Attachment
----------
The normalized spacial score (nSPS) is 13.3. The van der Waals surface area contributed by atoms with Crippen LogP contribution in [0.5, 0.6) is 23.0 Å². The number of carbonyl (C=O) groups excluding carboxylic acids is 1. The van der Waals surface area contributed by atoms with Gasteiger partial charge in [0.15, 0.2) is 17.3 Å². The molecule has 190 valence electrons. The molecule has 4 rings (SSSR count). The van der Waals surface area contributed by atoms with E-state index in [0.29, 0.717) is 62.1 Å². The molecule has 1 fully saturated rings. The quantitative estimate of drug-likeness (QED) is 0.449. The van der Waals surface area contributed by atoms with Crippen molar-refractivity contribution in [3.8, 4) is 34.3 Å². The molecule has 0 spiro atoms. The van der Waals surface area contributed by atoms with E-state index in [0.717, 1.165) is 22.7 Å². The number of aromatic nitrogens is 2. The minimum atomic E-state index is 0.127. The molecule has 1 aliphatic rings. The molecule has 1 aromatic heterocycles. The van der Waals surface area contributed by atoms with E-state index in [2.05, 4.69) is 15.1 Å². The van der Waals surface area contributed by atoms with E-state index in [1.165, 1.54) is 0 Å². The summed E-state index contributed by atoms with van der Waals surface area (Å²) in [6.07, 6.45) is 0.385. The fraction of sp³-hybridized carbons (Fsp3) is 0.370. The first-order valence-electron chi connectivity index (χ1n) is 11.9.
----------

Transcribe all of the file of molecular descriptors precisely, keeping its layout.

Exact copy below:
The normalized spacial score (nSPS) is 13.3. The van der Waals surface area contributed by atoms with Crippen LogP contribution in [0.5, 0.6) is 23.0 Å². The number of carbonyl (C=O) groups excluding carboxylic acids is 1. The van der Waals surface area contributed by atoms with Gasteiger partial charge in [0.15, 0.2) is 17.3 Å². The molecule has 190 valence electrons. The molecule has 4 rings (SSSR count). The van der Waals surface area contributed by atoms with E-state index in [0.29, 0.717) is 62.1 Å². The molecule has 1 fully saturated rings. The quantitative estimate of drug-likeness (QED) is 0.449. The van der Waals surface area contributed by atoms with Crippen molar-refractivity contribution in [3.8, 4) is 34.3 Å². The molecule has 0 spiro atoms. The van der Waals surface area contributed by atoms with E-state index in [0.717, 1.165) is 22.7 Å². The number of aromatic nitrogens is 2. The minimum atomic E-state index is 0.127. The molecule has 1 aliphatic rings. The molecule has 1 aromatic heterocycles. The van der Waals surface area contributed by atoms with E-state index in [2.05, 4.69) is 15.1 Å². The van der Waals surface area contributed by atoms with E-state index in [1.165, 1.54) is 0 Å². The summed E-state index contributed by atoms with van der Waals surface area (Å²) in [6.07, 6.45) is 0.385. The fraction of sp³-hybridized carbons (Fsp3) is 0.370. The first-order valence-electron chi connectivity index (χ1n) is 11.9.